SynopsisLitigation lawyer and harried single mother Kate Baron is shocked when her daughter’s exclusive Brooklyn private school calls to tell her that Amelia—her intelligent, high-achieving fifteen-year-old—has been caught cheating. But when Kate arrives at Grace Hall, she’s blindsided by far more devastating news: Amelia is dead. Despondent, she’s jumped from the school’s roof. At least that’s what Grace Hall and the police tell Kate. It’s what she believes, too, until she gets the anonymous text: Amelia didn’t jump. Now, Kate is going to find the truth—no matter where it leads. Sifting through Amelia’s e-mails, text messages, and Facebook posts, Kate reconstructs the pieces of her daughter’s life and the people in it, uncovering why she was on Grace Hall’s roof that day—and how she died.
My ReviewI really enjoyed this book and they way Kimberly McCreight told Amelia and her mother’s, Kate, stories. Each chapter is a different point of view – Amelia while she was still alive and Kate after Amelia’s death. This book reminded me of a mix between Mean Girls – Amelia’s school mates and Gossip Girl – their online newsletter named gRaCeFULLY. I was a fan of both and secretly still wish Gossip Girl was still on TV. Some chapters were purely Amelia’s text messages or her Facebook statuses. Unlike some other books I’ve read that revolve round teenagers, the language Kimberly McCreight used was actually true to how most teenagers speak which I like. No need to be embarrassed because some teen in a book speaks like they have aPhD and here I am like huh? The handles a very dark subject well – teen suicide. Obviously I knew before I started the book that Amelia dies. That is the whole plot but again I found myself reading a book hoping for a happy ending. When will I learn? I like Amelia’s character a lot. Reading her chapters let me get inside her mind, the mind of a confused but sweet teenager that did not deserve to have her life end so young. I was NOT expecting Sylvia, Amelia’s best friend, to be the one that made her fall off the roof. That was a complete and total shock. I was thinking, Zadie – total mean girl, Zadie’s mother – mean girl all grown up, or even Dylan because she was ashamed of their relationship. Which left me wondering, what was the real dynamic behind Dylan and Zadie’s friendship? Zadie was so overly possessive of Dylan and Dylan was always so quick to defend Zadie’s bitchiness and listen to her. It was never explained why and I would of liked to read and learn more about them. Everything about the book wasn’t all that shocking though. Her friend Ben who she only texted and never met face to face? Well it was pretty obvious it was not really a boy named Ben. I guessed way before the end that it was most likely her biological father. Oh and that twist revealing Jeremy was actually Amelia’s father AND Zadie’s father? I caught onto that pretty quick. Again though this left me with more questions, did Jeremy know he was Zadie’s father too? Why didn’t he ever just tell Amelia he was her father or for that matter tell Kate he knew he was her father? He goes through all the trouble of pretending to be Ben but never just gets to know her in a father daughter relationship. Made no sense to me. Reconstructing Amelia brings to light some pretty heavy topics almost everyone deals with at different points in their lives – peer pressure, secrets, and how far are people willing to go to keep their reputations in tact. In the end, I really enjoyed this book. It didn’t quite keep me on the edge of my seat like I’d hoped for but like I said the Sylvia twist was not expected. Amelia was such a likable character and someone I could see myself being friends with when I was in high school. There are so many questions that were left unanswered but that’s is the point of a mystery isn’t it? I would read another book by Kimberly McCreight, especially if she does another Gossip Girl ish style story 🙂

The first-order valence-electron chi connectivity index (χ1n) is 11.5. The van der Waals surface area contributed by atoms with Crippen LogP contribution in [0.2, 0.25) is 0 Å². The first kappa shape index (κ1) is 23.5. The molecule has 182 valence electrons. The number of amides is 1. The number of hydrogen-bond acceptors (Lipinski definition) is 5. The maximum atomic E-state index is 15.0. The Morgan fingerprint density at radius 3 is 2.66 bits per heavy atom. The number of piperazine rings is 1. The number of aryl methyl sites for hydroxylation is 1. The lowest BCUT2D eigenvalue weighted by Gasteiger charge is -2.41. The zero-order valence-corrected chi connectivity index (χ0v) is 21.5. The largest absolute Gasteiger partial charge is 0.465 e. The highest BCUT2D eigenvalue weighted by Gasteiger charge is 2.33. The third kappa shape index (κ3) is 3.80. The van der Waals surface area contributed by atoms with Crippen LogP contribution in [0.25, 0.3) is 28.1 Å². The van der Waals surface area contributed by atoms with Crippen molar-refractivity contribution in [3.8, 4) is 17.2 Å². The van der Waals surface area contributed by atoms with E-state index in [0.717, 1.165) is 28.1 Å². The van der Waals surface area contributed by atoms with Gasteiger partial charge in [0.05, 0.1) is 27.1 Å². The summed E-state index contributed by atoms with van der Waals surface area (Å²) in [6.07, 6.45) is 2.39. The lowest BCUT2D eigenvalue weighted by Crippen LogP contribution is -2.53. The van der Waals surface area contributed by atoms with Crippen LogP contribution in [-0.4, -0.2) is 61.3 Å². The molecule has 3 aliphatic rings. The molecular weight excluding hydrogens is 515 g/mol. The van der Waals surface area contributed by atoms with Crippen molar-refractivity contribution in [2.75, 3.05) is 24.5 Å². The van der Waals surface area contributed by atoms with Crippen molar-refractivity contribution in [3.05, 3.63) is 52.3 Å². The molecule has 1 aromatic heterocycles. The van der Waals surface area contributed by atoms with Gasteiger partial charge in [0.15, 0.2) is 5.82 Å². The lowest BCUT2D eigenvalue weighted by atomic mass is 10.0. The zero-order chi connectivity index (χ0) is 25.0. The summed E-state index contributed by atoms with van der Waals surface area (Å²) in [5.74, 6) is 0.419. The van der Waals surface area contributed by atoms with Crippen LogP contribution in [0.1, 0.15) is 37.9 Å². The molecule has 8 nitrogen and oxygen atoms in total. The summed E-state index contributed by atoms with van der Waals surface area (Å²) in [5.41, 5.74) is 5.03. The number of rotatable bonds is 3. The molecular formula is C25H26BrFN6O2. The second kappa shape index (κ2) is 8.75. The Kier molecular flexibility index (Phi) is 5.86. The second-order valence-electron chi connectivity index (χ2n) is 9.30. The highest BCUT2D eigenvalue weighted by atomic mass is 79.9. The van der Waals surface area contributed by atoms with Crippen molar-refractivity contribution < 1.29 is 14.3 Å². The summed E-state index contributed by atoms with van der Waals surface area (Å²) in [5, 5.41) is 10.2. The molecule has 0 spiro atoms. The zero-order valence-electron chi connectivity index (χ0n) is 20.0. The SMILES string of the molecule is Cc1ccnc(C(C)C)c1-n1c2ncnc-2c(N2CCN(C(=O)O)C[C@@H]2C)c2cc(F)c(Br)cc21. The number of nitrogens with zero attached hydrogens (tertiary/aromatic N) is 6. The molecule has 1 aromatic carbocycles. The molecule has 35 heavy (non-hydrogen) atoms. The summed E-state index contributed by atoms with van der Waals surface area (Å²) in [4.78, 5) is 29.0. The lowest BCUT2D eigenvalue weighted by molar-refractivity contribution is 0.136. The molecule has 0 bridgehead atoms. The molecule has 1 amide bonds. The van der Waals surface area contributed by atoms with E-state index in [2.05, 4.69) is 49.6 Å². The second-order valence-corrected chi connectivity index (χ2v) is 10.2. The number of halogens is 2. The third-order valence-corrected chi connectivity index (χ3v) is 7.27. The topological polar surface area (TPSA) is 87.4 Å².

I give it
Disclosure: If you make a purchase through one of my links, I may earn an affiliate commission. It’s at no extra cost to you. Thank you for supporting this blog.